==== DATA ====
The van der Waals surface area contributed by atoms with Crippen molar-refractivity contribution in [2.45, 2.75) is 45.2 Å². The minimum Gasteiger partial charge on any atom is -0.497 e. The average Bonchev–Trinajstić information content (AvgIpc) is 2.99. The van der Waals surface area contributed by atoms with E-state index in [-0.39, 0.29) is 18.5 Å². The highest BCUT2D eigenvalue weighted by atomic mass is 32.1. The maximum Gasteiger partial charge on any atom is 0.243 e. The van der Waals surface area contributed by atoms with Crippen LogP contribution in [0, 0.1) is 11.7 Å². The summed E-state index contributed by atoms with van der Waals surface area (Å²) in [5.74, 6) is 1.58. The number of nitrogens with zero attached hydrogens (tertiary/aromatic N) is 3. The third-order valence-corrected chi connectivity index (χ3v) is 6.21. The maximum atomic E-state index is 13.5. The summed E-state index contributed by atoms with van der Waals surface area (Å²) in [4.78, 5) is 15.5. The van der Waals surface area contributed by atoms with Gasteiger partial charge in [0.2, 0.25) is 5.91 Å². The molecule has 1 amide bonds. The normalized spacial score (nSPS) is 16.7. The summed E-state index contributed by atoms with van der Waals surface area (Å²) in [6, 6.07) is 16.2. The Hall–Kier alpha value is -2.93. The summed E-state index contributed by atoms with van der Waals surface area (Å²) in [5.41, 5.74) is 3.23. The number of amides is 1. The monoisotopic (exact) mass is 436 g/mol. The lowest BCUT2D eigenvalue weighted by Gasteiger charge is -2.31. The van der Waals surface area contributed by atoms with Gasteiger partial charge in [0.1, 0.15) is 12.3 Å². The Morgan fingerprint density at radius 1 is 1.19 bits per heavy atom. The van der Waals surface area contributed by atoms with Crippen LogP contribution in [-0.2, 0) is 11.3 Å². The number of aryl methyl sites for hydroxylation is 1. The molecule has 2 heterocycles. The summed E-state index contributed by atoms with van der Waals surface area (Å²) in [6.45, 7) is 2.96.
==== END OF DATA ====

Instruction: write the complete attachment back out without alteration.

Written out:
The van der Waals surface area contributed by atoms with Crippen molar-refractivity contribution in [2.45, 2.75) is 45.2 Å². The minimum Gasteiger partial charge on any atom is -0.497 e. The average Bonchev–Trinajstić information content (AvgIpc) is 2.99. The van der Waals surface area contributed by atoms with E-state index in [-0.39, 0.29) is 18.5 Å². The highest BCUT2D eigenvalue weighted by atomic mass is 32.1. The maximum Gasteiger partial charge on any atom is 0.243 e. The van der Waals surface area contributed by atoms with Crippen LogP contribution in [0, 0.1) is 11.7 Å². The summed E-state index contributed by atoms with van der Waals surface area (Å²) in [5.74, 6) is 1.58. The number of nitrogens with zero attached hydrogens (tertiary/aromatic N) is 3. The third-order valence-corrected chi connectivity index (χ3v) is 6.21. The maximum atomic E-state index is 13.5. The summed E-state index contributed by atoms with van der Waals surface area (Å²) in [4.78, 5) is 15.5. The van der Waals surface area contributed by atoms with Gasteiger partial charge in [0.2, 0.25) is 5.91 Å². The molecule has 1 amide bonds. The normalized spacial score (nSPS) is 16.7. The summed E-state index contributed by atoms with van der Waals surface area (Å²) in [6, 6.07) is 16.2. The Hall–Kier alpha value is -2.93. The summed E-state index contributed by atoms with van der Waals surface area (Å²) in [5.41, 5.74) is 3.23. The number of amides is 1. The monoisotopic (exact) mass is 436 g/mol. The lowest BCUT2D eigenvalue weighted by Gasteiger charge is -2.31. The van der Waals surface area contributed by atoms with Gasteiger partial charge in [0.1, 0.15) is 12.3 Å². The Morgan fingerprint density at radius 1 is 1.19 bits per heavy atom. The van der Waals surface area contributed by atoms with Crippen LogP contribution in [-0.2, 0) is 11.3 Å². The number of aryl methyl sites for hydroxylation is 1. The molecule has 2 heterocycles. The summed E-state index contributed by atoms with van der Waals surface area (Å²) in [6.45, 7) is 2.96.